Rogier van der Weyden, 1399 -1464. Altarpiece fragment, Mary Magdalene reading. National Gallery (Great Britain). Available through ArtSTOR.
Workshop of Rogier van der Weyden. St. Ivo reading, ca.1450. National Gallery (Great Britain). Available through ArtSTOR.
Suzuki Harunobo (1725-1770). Girl Reading a Letter While being Massaged by a Maid. Color woodcut. Available through ArtSTOR.
Ms. Richardson 5, fol. 66v Book of Hours, Use of Sarum, England, ca. 1420. Available through the HOLLIS Catalog.
Edward Penfield, 1866-1925. Man Reading, Harper's 1897. Sterling and Francine Clark Art Institute (Williamstown, MA). Available through ArtSTOR.
Pablo Picasso, 1881-1973. Woman Reading (1935). Musée Picasso (Paris, France). Available through ArtSTOR.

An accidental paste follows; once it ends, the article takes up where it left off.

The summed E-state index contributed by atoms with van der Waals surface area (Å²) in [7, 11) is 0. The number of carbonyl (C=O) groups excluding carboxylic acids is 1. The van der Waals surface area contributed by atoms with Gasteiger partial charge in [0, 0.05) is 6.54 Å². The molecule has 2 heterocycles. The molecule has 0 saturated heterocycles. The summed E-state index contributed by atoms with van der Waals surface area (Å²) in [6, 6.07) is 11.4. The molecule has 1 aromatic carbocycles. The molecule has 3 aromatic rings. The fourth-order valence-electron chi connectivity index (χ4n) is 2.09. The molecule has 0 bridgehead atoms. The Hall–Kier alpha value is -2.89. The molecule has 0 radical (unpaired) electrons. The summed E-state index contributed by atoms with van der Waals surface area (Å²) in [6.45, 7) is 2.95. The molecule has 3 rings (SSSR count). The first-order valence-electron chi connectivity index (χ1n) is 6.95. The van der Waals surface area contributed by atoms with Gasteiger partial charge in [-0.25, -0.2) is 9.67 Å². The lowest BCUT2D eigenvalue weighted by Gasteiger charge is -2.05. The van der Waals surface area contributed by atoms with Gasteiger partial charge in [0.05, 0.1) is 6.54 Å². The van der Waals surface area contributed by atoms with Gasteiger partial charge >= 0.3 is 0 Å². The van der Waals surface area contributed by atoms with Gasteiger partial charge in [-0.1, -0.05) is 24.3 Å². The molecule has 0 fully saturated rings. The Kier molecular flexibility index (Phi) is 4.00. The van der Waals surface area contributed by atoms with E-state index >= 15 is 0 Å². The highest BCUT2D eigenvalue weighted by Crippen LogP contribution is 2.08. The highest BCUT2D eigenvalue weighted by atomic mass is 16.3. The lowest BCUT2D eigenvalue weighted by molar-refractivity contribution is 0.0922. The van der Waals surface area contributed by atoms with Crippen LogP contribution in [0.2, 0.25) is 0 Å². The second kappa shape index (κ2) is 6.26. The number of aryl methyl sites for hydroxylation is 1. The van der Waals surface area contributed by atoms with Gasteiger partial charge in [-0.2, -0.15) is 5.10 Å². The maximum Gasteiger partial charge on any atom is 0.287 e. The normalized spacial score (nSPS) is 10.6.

Orvieto: Cathedral, San Brizio Chapel: Dante. From From the Scala Archives, New York. Available through ArtSTOR.
Introduction: Thinking-Intensive Reading
Critical reading--active engagement and interaction with texts--is essential to your academic success at Harvard, and to your intellectual growth. Research has shown that students who read deliberately retain more information and retain it longer. Your college reading assignments will probably be more substantial and more sophisticated than those you are used to from high school. The amount of reading will almost certainly be greater. College students rarely have the luxury of successive re-readings of material, either, given the pace of life in and out of the classroom.
While the strategies described below are (for the sake of clarity) listed sequentially, you typically do most of them simultaneously. They may feel awkward at first, and you may have to deploy them very consciously the first few times, especially if you are not used to doing anything more than moving your eyes across the page. But they will quickly become habits, and you will notice the difference—in what you “see” in a reading, and in the confidence with which you approach your texts.